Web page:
Residents preparing for flooding in Flagstaff neighborhoods near burn scar
FLAGSTAFF, AZ (3TV/CBS 5) -- Those that live in and around Flagstaff have had a tough week and a half. The area was under a flash flooding warning for most of Tuesday. Each new round of rain brought with it the threat of flooding. Many homes have sandbags around them; some have trenches to direct the water from their property.
“This is the fourth flow we’ve had go across our parcel, the most significant, there was one yesterday, and the water breached through the sides and underneath the concrete barriers. Last night me and my wife, we just reinforced everything with more bags. And everything held today, miraculously,” said Mike Anderson, who lives in the Timberline community.
Anderson said he and his wife spent the last several weeks putting about 8,000 sandbags around their home. Last week the county stopped by and determined that might not be enough. So they delivered concrete barriers to their home. Anderson said he’s grateful.
“This is a beautiful pristine area with gorgeous views, we have deer and elk on the property almost every day and it’s just a great place to live. However, with the impact of the two fires this year and now the flooding, again we were well prepared, and knowledgeable about what to expect. It certainly diminishes the value of our home, it has been difficult but this too shall pass,” he explained.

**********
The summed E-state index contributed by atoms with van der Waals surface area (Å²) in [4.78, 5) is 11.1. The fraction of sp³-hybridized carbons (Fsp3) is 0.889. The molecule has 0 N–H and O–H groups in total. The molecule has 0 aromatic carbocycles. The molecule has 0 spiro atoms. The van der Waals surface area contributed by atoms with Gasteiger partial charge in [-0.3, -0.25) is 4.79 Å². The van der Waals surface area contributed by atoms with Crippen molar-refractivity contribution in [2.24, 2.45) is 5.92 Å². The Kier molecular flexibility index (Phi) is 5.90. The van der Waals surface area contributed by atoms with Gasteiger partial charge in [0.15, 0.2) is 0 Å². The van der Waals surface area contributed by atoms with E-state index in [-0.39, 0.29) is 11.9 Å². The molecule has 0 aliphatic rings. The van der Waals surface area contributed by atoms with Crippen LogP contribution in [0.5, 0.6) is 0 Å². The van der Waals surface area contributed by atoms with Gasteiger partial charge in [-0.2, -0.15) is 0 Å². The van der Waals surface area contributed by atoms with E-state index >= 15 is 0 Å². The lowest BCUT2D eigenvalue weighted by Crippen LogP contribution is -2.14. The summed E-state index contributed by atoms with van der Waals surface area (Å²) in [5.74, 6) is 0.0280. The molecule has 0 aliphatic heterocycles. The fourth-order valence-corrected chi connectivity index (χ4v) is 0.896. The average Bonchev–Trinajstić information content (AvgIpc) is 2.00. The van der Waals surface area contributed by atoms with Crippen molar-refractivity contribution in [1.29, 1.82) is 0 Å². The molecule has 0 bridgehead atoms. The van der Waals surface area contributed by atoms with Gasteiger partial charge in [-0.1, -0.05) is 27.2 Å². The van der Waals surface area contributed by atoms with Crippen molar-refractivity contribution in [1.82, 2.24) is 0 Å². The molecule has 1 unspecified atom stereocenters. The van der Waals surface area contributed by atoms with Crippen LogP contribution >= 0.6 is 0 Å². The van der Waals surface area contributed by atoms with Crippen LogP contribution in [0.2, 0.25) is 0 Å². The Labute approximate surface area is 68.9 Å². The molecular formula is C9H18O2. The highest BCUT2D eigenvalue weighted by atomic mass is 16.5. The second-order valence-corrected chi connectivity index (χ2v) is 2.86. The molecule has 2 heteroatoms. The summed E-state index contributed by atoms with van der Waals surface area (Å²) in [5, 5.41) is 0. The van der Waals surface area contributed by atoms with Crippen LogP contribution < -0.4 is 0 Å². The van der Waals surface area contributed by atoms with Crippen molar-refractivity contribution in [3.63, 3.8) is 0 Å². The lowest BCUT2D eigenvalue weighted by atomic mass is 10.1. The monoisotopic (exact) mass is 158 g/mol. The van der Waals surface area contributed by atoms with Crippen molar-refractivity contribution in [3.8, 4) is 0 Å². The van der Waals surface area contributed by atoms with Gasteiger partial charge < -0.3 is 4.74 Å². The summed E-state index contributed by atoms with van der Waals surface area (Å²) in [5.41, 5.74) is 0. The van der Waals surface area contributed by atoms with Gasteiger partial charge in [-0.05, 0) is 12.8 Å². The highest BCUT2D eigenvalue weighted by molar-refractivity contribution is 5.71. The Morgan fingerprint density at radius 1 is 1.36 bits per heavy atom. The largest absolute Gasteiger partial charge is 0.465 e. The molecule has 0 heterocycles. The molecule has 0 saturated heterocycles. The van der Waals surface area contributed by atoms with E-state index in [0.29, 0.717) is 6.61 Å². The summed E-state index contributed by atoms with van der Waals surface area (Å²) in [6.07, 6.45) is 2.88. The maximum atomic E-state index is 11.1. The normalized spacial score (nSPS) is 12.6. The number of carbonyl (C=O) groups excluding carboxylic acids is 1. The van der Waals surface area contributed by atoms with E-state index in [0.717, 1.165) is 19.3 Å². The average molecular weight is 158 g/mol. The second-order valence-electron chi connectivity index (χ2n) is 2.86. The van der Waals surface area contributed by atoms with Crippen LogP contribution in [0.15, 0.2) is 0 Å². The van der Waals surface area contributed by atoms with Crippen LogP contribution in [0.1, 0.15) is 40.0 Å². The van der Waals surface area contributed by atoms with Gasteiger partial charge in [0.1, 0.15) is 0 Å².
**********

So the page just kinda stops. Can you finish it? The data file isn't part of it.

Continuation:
Flagstaff Mayor Paul Deasy tweeted that he’d signed a Declaration of Emergency, writing it would help get resources to the people who need them.
The Coconino County Board of Supervisors held a special session Tuesday, approving a transfer of a $5 million loan from the General Fund to the Flood Control District. They said the money would be used to address ongoing costs associated with flooding from the Schultz/Pipeline fires.
“It’s crazy, and it’s scary, but again we’re just taking it day by day, helping out neighborly, doing what we can. The neighborhood has really come together and been really amazing, helping each other out, putting sandbags up, digging trenches, whatever we need to do to help each other,” said Amanda Drouin, who lives in the Doney Park community.
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